There were no drama workshops in Brit prisons at that time and they asked me to go and checkout Dartmoor Prison - England's most notorious prison. To everybody's amazement the prison officers jumped in and started to work with me straight away. They were great! I took in a huge number of professionals and they all wrote reports and we bombarded the Home Office with very professional criticism of the prisoner's work and attitude. I did get banned at one stage but that appears to have been orchestrated by angry parties inside the film industry. Alice and I visited Richard Attenborough in his home. He invited us in, gave us tea. He was the epitomy of English greatness. He had literally just got off the plane from filming Biko. He told me he had read all three of my prison scripts and he agreed with me that the one to make first was Jail Caesar. He was going to see Douglas Hurd, the Home Secretary that afternoon. He telephoned us at home that same evening and simply said, “Mission accomplished! Go and get on with your work!”

Derek JacobiDCR: What was your biggest challenge working with prisoners as actors?

PS: Keeping up with them. I was hugely privileged in having studied under Jaques Lecoq in Paris. His work was extraordinary. I worked with prisoners exactly the same way I work with actors. No difference at all. Also - I come from a very, very poor and deeply dysfunctional family. I think the prisoners sensed this. I wasn't a voyeur. I was actually looking at myself - there but for the grace of God.

I also tried to use the most important lesson I had learned from both Coppola and Lecoq: openheartedness.  These two great professionals both understood the technical aspects of their crafts better than anybody on earth, but they both seemed to operate from their hearts.

DCR: What was your budget?

PS: Piecemeal. We wrote several budgets with many professionals over the course of the years but at the end of the day we just had to spend what we had. Pawn and sell stuff and max out our credit cards. All in all it ended up costing ... I am going to hand over to Alice here as she paid for everything and did all the deals.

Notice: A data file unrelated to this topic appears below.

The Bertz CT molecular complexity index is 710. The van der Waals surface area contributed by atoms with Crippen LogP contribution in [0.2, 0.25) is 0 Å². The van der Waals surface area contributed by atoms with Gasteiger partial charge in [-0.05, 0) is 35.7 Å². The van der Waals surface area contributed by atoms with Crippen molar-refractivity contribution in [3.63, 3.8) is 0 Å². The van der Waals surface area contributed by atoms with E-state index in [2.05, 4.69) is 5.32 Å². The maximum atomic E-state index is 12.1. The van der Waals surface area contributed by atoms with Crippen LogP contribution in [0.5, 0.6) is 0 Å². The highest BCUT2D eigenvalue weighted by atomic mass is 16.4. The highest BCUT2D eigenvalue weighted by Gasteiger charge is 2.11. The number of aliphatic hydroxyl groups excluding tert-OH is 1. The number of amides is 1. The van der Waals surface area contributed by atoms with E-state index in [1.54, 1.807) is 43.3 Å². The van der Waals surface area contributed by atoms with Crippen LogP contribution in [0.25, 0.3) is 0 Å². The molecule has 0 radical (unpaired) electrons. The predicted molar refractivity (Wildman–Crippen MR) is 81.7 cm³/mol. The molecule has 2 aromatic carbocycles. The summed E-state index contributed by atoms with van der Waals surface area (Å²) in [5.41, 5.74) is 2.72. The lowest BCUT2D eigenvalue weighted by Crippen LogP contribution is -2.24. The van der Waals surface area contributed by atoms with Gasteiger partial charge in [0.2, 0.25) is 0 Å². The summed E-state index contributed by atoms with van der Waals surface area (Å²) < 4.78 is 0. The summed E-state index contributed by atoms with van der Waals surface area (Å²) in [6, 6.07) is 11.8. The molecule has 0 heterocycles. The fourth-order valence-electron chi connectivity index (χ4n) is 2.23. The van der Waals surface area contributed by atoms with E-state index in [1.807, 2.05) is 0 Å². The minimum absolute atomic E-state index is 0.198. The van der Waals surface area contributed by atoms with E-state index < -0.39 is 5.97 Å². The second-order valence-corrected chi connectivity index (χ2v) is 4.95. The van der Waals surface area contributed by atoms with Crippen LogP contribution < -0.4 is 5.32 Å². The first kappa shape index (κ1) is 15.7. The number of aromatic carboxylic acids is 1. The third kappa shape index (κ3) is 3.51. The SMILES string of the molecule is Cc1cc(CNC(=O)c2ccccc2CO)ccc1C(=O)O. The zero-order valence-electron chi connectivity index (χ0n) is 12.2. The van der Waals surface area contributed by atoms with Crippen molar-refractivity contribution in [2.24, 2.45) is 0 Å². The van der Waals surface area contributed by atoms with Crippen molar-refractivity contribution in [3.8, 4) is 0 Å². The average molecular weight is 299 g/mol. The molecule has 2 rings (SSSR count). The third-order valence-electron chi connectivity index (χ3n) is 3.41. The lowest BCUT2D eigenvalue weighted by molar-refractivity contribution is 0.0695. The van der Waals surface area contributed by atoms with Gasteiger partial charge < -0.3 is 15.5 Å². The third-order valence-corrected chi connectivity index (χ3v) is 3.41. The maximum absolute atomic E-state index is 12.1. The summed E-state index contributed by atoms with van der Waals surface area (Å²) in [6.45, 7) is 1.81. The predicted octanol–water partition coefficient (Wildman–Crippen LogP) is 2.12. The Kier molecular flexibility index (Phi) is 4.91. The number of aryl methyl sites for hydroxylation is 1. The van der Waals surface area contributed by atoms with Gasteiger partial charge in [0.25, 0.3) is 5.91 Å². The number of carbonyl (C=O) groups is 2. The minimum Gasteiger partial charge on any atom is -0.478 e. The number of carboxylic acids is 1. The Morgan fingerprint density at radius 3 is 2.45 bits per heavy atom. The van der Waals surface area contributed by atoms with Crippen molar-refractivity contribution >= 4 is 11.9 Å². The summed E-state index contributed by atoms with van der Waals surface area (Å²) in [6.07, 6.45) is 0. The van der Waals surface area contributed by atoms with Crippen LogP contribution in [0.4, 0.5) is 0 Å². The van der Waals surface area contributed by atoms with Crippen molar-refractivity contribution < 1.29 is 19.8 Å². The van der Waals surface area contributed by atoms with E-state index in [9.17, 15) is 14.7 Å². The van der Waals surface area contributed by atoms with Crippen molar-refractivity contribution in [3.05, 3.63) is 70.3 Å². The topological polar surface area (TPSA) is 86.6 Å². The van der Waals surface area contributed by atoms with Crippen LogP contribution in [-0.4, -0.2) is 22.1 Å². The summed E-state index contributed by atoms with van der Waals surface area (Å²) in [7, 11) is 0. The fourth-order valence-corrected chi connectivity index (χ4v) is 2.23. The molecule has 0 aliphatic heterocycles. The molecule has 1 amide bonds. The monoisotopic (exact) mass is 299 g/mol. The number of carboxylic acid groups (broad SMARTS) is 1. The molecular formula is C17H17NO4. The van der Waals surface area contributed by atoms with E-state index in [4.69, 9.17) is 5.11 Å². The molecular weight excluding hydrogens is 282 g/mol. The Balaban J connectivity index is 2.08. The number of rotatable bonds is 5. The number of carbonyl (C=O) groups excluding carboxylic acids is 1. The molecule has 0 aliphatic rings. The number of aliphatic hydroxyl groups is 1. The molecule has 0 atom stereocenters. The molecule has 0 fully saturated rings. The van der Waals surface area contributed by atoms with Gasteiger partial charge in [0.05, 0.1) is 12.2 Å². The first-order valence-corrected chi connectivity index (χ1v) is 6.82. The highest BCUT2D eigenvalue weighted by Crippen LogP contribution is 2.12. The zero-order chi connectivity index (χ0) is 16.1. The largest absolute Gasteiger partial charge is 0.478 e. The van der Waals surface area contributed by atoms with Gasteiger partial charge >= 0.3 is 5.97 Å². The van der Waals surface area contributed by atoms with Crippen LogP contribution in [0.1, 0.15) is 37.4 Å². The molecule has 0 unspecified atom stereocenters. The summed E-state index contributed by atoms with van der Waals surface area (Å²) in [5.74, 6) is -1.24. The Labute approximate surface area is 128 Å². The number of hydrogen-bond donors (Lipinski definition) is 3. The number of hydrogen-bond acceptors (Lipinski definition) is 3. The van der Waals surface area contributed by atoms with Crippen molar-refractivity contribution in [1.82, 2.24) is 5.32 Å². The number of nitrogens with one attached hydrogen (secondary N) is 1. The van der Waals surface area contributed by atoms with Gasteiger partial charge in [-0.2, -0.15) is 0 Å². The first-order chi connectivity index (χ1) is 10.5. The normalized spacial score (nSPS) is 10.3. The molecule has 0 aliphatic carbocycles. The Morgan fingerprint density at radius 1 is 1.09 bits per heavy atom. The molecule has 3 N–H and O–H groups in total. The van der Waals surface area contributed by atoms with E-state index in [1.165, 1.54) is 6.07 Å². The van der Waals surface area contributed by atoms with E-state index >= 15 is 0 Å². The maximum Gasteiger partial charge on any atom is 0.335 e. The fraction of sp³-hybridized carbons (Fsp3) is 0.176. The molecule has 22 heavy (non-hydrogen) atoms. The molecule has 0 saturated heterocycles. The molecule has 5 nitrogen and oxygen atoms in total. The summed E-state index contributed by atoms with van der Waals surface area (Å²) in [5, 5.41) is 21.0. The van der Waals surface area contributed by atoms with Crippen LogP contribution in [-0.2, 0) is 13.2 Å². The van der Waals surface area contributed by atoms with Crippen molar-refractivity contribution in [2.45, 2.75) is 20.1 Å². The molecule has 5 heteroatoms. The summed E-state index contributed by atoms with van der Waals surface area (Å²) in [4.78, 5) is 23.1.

Alice Krige: Jail Caesar has so long and organic a gestation/evolution and has developed so powerful and determined a life of it's own that budget is a complex answer. However, production, post, and some marketing could be pegged at about $500,000. Festival submission has lasted about 18 months and the social media campaign is ongoing.

DCR: How was your film funded?

PS: Alice footed the bill and all the actors and pros worked on deferrals or at least part deferral. 

In the early stages we were given funds by a local TV station, which no longer exists and the Sasakawa Foundation out of Japan. The BFI funded a writing season from which two other scripts, Nonce and Stone Hotel, emerged. We were offered full funding by an independent group made up of film professionals; we actually spent a week storyboarding with them at Bray Studios, but they started to move the goalposts: they wanted most of it to be CGI with pro actors and when we did go into prisons the actors had to be a minimum of 10 feet from the prisoners. A nonstarter for us.

Alice Krige on locationAK: Two absolutely crucial aspects of the funding are that all the actors worked on deferrals and for a profit share - without their support Jail Caesar simply could not have been shot in the way that it was - and that the prisons did not charge a location fee. Also of the utmost importance is that the co-producers and executive producers worked purely for ultimate profit share. Also, cast and crew and musicians accepted the minimum wage, deferred or not.

ClearCut Post Production (the company that did the first pass in post) and Goldcrest both deferred a portion of their costs. 

All the above are an indication of the passion and long term commitment given by every one who has contributed to Jail Caesar at every stage of it's journey. (An exception was mentioned by Paul.) It was and is extremely important to Paul and to me that the percentages of profit share arising from revenue from Jail Caesar should be substantial, and there will be a profit share corridor for cast and crew once we've paid deferrals and as we begin to recoup costs. Twenty percent of gross profits will go to StringCaesar - The Turning Point Foundation to continue creative work with prisoners and ex-prisoners. This is important to us for several reasons, one of them being that we were not allowed to pay prisoners. Jail Caesar qualified for he UK spend tax break and this was extremely helpful.

DCR: What things went into your decision to shoot with the Canon XL H1?